What does Veganism Look like in a Pandemic World?

Vegan influencers discuss why they went vegan and why veganism is so important in our pandemic-hit world

By The Protein Works

 

veganism

 

Whether it’s for health reasons, financial, ethical or through preference of taste – everyone has their own reasoning behind turning vegan.

 

In the UK alone, the number of people on vegan diets is continually increasing – four per cent of the population are now fully plant-based; double the number of 18 months previous.

 

As stigma around the lifestyle lowers, new and exciting product ranges appear and the science behind the way of living is more circulated, we caught up with our vegan community to celebrate World Vegan Day, finding out why they made the choice, and to ask them the question: what does Veganism Look like in a pandemic world?

 

Verity Archer (Vegan Blogger)

veganism

Verity Archer

 

“In some ways, it is a lot easier to be vegan in such turbulent times. During the lockdown, I had a lot more free time to be able to get creative with the foods I ate.”

 

“Being vegan has made me experiment with foods that I would have never considered eating before. I lot of people still presume I just eat grass every day(!), but the pandemic has defiantly made more people consider a plant-based diet and I have had many messages from followers asking for advice to go vegan.”

 

Veganism does not just mean ‘I don’t eat animal products’, but it is a lifestyle choice to help animals, eat more nutritious foods and reduce one’s personal carbon footprint. The pandemic has been hard on most of us economically – eating whole plant-based foods are much cheaper than eating meat.”

 

“The accessibility of vegan food and alternatives are so easy to get hold of in every mainstream supermarket, so you never feel like you’re ever missing out. To be able to eat well, eat ethically and eat economically is a great way to live. That’s vegan.”

 

McKenna Rileigh (Vegan Blogger)

veganism

Mckenna Rileigh

 

“For me, being a vegan during these difficult times has been really fun! I have had lots of time to get into more complex and interesting recipes, as well as improve my skills in the kitchen.”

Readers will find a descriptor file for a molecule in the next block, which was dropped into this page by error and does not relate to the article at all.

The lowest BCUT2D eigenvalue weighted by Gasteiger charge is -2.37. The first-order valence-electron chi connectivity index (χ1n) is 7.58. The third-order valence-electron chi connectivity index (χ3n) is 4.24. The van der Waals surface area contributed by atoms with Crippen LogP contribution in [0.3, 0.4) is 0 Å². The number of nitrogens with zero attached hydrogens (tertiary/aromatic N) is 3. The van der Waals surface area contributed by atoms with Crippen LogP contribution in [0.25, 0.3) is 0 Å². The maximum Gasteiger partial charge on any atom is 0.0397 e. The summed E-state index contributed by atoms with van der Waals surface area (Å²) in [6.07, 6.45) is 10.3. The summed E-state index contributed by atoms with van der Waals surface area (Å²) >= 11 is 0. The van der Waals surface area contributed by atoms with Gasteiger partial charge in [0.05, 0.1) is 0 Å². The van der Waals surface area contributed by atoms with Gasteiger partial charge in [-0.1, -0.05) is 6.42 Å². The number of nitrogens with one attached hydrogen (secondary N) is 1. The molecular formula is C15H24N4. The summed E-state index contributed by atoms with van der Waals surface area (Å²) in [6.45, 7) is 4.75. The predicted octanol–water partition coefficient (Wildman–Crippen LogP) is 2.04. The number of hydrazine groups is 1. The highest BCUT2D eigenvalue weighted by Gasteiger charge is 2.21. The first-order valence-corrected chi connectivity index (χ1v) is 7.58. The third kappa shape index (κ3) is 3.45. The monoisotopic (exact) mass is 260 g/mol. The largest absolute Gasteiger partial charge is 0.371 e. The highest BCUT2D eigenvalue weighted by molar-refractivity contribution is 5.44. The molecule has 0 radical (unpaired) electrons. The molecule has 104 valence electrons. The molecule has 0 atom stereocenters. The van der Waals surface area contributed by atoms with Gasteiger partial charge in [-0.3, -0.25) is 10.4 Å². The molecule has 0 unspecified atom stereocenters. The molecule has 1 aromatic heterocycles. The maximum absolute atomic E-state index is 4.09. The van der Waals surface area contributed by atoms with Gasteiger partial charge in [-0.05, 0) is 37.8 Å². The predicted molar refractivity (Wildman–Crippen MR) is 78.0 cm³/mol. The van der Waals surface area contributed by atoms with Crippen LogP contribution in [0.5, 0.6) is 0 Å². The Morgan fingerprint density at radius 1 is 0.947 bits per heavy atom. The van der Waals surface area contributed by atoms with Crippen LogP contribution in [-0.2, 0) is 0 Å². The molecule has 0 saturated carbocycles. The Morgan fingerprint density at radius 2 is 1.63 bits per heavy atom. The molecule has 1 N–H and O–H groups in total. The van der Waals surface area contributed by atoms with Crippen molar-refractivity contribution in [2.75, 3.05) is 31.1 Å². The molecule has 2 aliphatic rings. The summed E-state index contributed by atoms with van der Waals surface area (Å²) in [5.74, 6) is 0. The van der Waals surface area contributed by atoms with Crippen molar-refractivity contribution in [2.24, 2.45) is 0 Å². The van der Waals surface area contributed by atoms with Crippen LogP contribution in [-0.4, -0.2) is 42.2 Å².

“The vegan movement ultimately encourages people to be more environmentally conscious every day.”

 

“It’s very important we motivate others to get into veganism, because what’s a better time more than now?”

 

Issy Sedgwick (Vegan Blogger)

veganism

Issy Sedgwick

 

“Covid-19 has made society more aware of the negative impact we have on our planet. We have seen the negative impact of air travel and how a restriction on this has had a positive impact.”

 

“There’s also been a realisation that we need to treat our animals better, to protect them, ourselves and the environment.”

 

“Approximately 75 per cent (measured by weight) of soya crops are fed to animals in livestock production systems – a huge contribution to climate change.”

 

“I am not vegan for one specific reason, but for the animals, environment and my health. The vegan market has grown massively, with supermarkets like Tesco committing to a 300 per cent increase in its sales of meat alternatives by 2025.”

 

“A vegan diet is becoming increasingly accessible. Moving away from a total reliance on meat to a more plant-based diet has been said to be the one best way to reduce climate change.”

 

“I understand it is not possible for everyone for many reasons, but every small change can make a huge difference, e.g. a vegan meal once a day or swapping one product from your fridge like opting for oat milk.”

 

“We can help create a better world and less suffering for our fellow animals we live alongside – lets be the generation to do it!”

 

 

 

Article by The Protein Works, @theproteinworks

 

 

 

1 Comment

  1. […] and running workshops about how we can connect with the food we put into our bodies before the pandemic, but moved back to the UK just before […]

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